Le Mystère Babilée
The film begins with rare images, shot just before the Premiere of a piece that would become a major work of 20th century repertoire, Le Jeune Homme et la Mort. Roland Petit’s ballet based on the libretto by Jean Cocteau revealed an astonishing 23 year-old interpreter: Jean Babilée. Thus the legend of this extraordinary dancer was born. Patrick Bensard dedicates a detailed portrait to him, including many interviews and archive documents.
“He’s a cat, he has the charm, suppleness and independence of felines”, Yvette Chauviré, one of the many personalities interviewed, said of him. A diptych, Le Mystère Babilée first focuses on the creation of Le Jeune Homme et la Mort. The archive documents and the comments by Jean Cocteau and Leslie Caron contribute to the reconstruction of this immediate post-war period and testify to the innovations of the work and to the extraordinary success it enjoyed right from the start. In the second part, Jean Babilée himself takes over. A fantastic storyteller, the dancer transmits his passion for artistic adventures, evoking with modesty some more intimate memories. These interviews, interwoven with testimonies and extracts from choreographies, recompose the unusual career of an artist who, from the word go, was known as the “enfant terrible of dance”.
French dancer, choreographer and actor.
After studying at the École de danse de l'Opéra de Paris (Paris Opera Ballet School), he drove his professional career to suit his whims and exactingness. As such, he vacillated between periods of fame and periods of choreographic abandon. Although he began at the Ballets de Cannes in 1940, it was whilst he was at the Ballets des Champs-Élysées, between 1945 and 1949, that he became known as one of the greatest dancers of his generation and that he created his first choreographies. He was then invited to the Ballet Théâtre, to the Paris Opera, to the Scala and to the Staatsoper, then went on to found his own company (1956-1959). For a while he moved to cinema and theatre, then composed a ballet via computer for television. He directed the Ballet du Rhin over the 1972-1973 season. In 1979, he made a sensational comeback in Béjart’s Life, which he danced until 1985.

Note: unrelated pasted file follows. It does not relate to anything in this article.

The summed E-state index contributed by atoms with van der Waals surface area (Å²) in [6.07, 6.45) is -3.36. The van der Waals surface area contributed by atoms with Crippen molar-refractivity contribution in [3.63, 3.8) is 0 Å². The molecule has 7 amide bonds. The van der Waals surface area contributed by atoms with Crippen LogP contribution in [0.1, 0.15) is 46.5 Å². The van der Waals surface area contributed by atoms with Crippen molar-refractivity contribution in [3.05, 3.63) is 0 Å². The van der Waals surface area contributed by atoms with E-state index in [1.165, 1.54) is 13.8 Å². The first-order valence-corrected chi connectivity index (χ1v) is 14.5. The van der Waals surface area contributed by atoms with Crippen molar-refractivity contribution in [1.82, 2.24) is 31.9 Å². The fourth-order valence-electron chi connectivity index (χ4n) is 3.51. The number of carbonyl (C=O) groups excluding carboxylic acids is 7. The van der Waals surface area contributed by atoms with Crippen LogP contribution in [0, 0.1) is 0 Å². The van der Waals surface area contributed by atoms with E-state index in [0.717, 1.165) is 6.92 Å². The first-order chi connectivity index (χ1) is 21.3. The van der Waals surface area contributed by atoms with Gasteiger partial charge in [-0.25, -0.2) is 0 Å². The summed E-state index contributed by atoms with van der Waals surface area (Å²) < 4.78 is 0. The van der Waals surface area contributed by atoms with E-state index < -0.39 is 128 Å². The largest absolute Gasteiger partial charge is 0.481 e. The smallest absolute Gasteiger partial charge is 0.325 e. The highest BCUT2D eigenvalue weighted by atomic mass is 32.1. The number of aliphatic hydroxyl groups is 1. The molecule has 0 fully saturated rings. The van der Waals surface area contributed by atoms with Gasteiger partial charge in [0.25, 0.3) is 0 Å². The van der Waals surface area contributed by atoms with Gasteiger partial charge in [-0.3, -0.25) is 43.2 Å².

A somewhat out-of-the-ordinary dancer, who declared that dance was not a job, but a frame of mind, he developed a highly-personal way of working and, as such, sculpted a body which was always ready to engage in athletic, streamlined and ethereal dance, which conveyed an impression of perfect impregnability and naturalness, even during the acrobatic sequences which he adored. He rarely performed repertoire as he favoured creation, which included le Jeune Homme et la Mort (1946, R. Petit) which would give him legendary status alongside N. Philippart, his future wife.
His style of dancing was the formal component of his choreographies characterized by expressivity abounding in tenderness and poetry, which was particularly well appreciated.
Source : Marie Françoise Bouchon, Philippe Le Moal, Dictionnaire de la danse, Larousse, 1999
Le Mystère Babilée
Artistic direction / Conception
Production / Coproduction of the video work
Lieurac productions, Cinémathèque de la danse, Muzzik, Videogram Paris, La Cinquième. Participation : CNC, ministère de la Culture et de la Communication (DMDTS)